By Tim Irwin
Suppose a government must reduce its budget deficit. Perhaps it made a commitment to do so; perhaps investors are beginning to doubt its ability to repay debt. It could cut spending or raise taxes, but that is painful and unpopular. What can it do?
In our work at the IMF, we sometimes discover that governments choose to employ accounting devices that make the deficit smaller without actually causing any pain, and without actually improving public finances.
In ideal accounting, this would not be possible. In real accounting, it sometimes is.
How the devices work
Some governments, for example, have been able to reduce their reported deficits by taking over companies’ pensions schemes. The government’s obligation to make future pension payments has a real cost, but it doesn’t count as a liability in the accounting. So when the government receives a pension scheme’s assets from the company, it can treat the receipt of those assets as revenue that reduces its deficit.
Many other governments have been able to defer spending, without significantly reducing it in the long run, by entering into public-private partnerships. Under these contracts, a private company builds and maintains an asset like a road or a hospital. In return, the government agrees to pay the company for its costs over 20 or 30 years. In a sense, the government has bought the asset on an installment plan, but government accounting seldom counts this obligation as a liability.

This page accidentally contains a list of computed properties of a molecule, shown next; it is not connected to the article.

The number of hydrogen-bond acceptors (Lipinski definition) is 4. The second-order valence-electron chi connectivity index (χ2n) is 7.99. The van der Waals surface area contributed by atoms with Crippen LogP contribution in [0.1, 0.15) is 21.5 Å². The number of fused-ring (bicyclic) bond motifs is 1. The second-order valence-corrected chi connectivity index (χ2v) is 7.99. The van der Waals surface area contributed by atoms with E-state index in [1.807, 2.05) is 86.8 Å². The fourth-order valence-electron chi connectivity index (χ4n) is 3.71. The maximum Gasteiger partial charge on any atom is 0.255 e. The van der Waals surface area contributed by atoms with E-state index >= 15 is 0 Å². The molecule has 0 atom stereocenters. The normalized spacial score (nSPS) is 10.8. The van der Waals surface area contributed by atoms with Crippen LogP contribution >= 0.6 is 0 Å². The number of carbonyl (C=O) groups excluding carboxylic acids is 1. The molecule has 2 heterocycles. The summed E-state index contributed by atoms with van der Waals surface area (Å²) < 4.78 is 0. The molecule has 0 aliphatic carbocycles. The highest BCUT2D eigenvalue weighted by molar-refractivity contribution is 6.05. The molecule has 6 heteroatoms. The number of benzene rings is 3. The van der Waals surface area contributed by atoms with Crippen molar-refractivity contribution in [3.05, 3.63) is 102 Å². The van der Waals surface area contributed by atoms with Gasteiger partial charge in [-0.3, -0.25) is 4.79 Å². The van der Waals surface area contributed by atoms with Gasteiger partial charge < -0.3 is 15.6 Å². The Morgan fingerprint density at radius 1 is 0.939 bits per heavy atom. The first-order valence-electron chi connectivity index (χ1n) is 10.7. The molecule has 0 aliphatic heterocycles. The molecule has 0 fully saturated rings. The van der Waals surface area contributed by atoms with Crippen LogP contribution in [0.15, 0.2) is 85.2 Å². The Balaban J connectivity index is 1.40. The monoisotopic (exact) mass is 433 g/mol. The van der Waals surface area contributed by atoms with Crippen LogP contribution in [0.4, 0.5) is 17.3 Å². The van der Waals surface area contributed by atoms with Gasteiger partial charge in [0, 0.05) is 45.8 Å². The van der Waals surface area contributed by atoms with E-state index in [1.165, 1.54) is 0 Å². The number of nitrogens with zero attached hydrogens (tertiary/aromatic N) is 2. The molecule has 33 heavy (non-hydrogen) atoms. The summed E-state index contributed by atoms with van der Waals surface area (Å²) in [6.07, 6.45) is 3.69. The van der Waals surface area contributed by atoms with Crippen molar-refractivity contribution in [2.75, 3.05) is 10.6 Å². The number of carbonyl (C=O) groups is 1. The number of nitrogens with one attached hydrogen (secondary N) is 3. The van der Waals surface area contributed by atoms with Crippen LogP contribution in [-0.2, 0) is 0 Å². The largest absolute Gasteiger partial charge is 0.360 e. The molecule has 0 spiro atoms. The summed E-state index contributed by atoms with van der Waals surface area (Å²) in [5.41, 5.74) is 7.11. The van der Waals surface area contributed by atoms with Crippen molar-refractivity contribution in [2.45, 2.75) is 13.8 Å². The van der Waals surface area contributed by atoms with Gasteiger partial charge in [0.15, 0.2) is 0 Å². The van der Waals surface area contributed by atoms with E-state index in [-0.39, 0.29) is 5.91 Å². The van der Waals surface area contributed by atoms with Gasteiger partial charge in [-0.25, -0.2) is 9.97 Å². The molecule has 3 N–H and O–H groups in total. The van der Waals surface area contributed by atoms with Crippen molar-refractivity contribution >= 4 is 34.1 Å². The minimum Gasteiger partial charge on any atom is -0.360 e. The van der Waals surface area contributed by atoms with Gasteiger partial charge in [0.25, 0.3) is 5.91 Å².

In each of the above cases—and in others analyzed in my note, Accounting Devices and Fiscal Illusions—the government’s deficit is lower at first, but only at the expense of bigger future deficits.
Filed under: Advanced Economies, Economic research, Emerging Markets, Global Governance, Globalization, IMF, International Monetary Fund, Low-income countries, Public debt | Tagged: accounting, accounting devices, budgets, debt, deficits, Europe, finances, pensions, statistics, taxes, United States | 7 Comments »